Record-Breaking WWETT Show in the Books

Networking, education sessions and equipment drew a big crowd for the 2016 trade show.
Record-Breaking WWETT Show in the Books

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It was a record-breaking year at the 36th Water & Wastewater Equipment, Treatment & Transport (WWETT) Show in Indianapolis last week.

This year the show moved back to its original schedule of Education Day on Wednesday and the show floor open Thursday through Saturday. The Indiana Convention Center was packed with a record number of 599 exhibitors with 4,375 staff (up from 4,339 in 2015).

“It was one of our best years here,” says Debi Spear with Pressure Lift Corporation. “We were packed in here on the first day and it just continued to be strong the rest of the week.”

The event drew 10,031 attendees (up from 9,474 that came in 2015) from 4,336 companies — up from last year’s total of 4,196. It marked the first time since 2008 that attendance has been over 10,000.

Cody Warner with Deep Trekker says his company sold several of its underwater camera units at the show. “It was a wonderful show for us,” he says. “A very successful first year here for us.”

It was also the first year of the WWETT Kickoff Event at Lucas Oil Stadium on Wednesday and Thursday. Over 3,000 attendees checked out the event, which had the COLE Pub truck in the middle of the field, surrounded by exhibitors. Attendees were able to enjoy some cold beverages, explore the field and take photos. 

 

The 2017 WWETT Show will continue with the same format, beginning on Wednesday, Feb. 22 with Education Day and exhibits running Thursday, Feb. 23 through Saturday, Feb. 25 at the Indiana Convention Center.

By the numbers
A lot has changed since the first show back in 1981. Just a handful of trucks were displayed in the beginning, while now the WWETT Show needs all 564,000 square feet of the Indiana Convention Center hall to accommodate 599 exhibitors and roughly 250 pieces of large equipment. It takes a lot more work to set up than it did in 1981.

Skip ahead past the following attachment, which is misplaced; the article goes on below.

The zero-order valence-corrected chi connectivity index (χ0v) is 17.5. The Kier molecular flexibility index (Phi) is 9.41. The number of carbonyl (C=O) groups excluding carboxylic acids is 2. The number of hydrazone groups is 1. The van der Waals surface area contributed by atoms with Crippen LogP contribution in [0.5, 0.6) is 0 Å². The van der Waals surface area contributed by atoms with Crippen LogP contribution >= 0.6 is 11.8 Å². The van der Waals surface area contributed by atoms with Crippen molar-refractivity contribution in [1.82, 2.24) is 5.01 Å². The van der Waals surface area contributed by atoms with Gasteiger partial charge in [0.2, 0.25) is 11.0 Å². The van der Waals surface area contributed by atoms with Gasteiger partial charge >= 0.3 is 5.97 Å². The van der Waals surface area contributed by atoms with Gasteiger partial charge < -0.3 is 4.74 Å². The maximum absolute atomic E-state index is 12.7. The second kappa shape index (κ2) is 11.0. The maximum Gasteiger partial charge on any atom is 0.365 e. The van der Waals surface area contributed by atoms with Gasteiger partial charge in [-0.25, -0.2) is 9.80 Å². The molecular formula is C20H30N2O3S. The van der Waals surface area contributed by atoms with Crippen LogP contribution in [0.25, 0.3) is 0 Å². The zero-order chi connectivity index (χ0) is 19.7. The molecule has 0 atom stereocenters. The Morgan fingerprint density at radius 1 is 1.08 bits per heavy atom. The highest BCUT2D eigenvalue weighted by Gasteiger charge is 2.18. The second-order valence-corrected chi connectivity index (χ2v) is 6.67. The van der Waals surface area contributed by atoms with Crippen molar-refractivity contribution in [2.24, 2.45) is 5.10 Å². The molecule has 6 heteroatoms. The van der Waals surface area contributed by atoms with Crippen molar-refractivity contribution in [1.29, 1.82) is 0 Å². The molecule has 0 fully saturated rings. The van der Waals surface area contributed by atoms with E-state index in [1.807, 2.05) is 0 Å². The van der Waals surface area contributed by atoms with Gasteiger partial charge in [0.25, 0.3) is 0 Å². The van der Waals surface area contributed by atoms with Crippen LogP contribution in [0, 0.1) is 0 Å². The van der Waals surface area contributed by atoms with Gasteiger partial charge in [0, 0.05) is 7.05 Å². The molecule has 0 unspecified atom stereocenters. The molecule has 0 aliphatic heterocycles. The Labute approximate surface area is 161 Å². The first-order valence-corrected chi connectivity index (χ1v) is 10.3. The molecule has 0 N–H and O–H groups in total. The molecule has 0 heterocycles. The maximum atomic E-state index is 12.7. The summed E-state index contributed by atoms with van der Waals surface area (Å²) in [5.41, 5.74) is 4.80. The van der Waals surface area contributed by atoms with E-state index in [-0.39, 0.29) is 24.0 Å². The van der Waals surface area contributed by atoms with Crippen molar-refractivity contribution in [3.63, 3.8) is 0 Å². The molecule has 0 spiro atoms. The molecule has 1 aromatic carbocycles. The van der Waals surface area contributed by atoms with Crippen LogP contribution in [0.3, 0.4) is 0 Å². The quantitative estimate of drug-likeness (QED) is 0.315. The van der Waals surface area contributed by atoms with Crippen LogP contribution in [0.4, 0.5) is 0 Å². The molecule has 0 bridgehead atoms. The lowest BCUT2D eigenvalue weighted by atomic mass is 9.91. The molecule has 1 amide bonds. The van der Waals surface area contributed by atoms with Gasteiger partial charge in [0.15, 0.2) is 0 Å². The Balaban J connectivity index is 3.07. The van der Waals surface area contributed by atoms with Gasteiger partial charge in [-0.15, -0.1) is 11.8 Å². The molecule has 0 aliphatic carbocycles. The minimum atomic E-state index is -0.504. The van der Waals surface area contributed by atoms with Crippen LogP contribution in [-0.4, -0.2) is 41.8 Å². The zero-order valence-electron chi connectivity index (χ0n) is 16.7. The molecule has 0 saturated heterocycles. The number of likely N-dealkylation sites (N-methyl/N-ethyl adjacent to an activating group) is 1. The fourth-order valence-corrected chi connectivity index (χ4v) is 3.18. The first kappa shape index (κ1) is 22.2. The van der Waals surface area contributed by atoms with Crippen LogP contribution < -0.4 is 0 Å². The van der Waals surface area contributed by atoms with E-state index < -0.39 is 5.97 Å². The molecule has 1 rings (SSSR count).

Here are a few numbers, courtesy of Randy White at Fern Exposition & Event Services, the show’s decorator: 292,770 square feet of carpet in exhibitor booths, 135,400 square feet of carpet in the aisles, 2.5 miles of the blue and white curtains and drapes.

For some things, White can’t be as precise. The amount of tape his workers put down on Sunday to mark the exhibitor spaces in the hall? “A whole lot,” White says.

Over the course of about 60 hours, beginning Sunday and going into the early morning hours of Thursday when the last piece to the puzzle — the aisle carpet — is stretched into place, up to 130 Fern employees are busy transforming a dark, empty hall into the hub of water and wastewater.

“We’re in the trenches,” says unofficial head carpet guy Dayon Jones. “That’s all there is to say.”

Within the overwhelming prospect of laying nearly 430,000 square feet of carpet, Jones has a singular focus on the prime objective of his task: “Getting it tight,” he says.

Here are a few more numbers behind the show:

64. That’s the number of ounces of Windex that Tyler Zarra of Advance Pump & Equipment had gone through as of 1:30 p.m. Tuesday, cleaning the tank on the company’s show truck. “It takes a lot of work to make it look like it just came out of the car wash,” he says. “We’ll be here today until they kick us out.”

250. Between icy roads and then snow, that’s the number of hazardous miles the group from Transway Systems encountered driving its show truck on the 500-mile journey from Hamilton, Ontario, to Indianapolis. “We always seem to find bad weather on our drive down,” says Gary Robinson. “We wax the truck before we leave, but by the time we get down here, it’s covered in sand and salt and we have to do it again. Two days of polishing and we’re all set.”  

160. That’s the approximate number of feet of liner Perma-Liner will use Thursday and Friday doing demos at its booth. Morgan Trouard, director of marketing, says the company will do between 6 and 8 demos each day.

45. That’s the number of minutes (on the high end) that Darrell Gibbs of Fleetwash and his crew can spend washing a truck to ready it for the exhibit hall. By early Tuesday afternoon, when it finally started to slow down, Gibbs says he and his crew had washed at least 100 vehicles. “Starting Monday morning it was non-stop,” Gibbs says. “We stopped at 6 p.m. with trucks still in line. Tuesday we started at 8 a.m., and it didn’t slow down until about 1 p.m.”  

 

Check out more video coverage of the 2016 show on the WWETT Show YouTube Channel.

 



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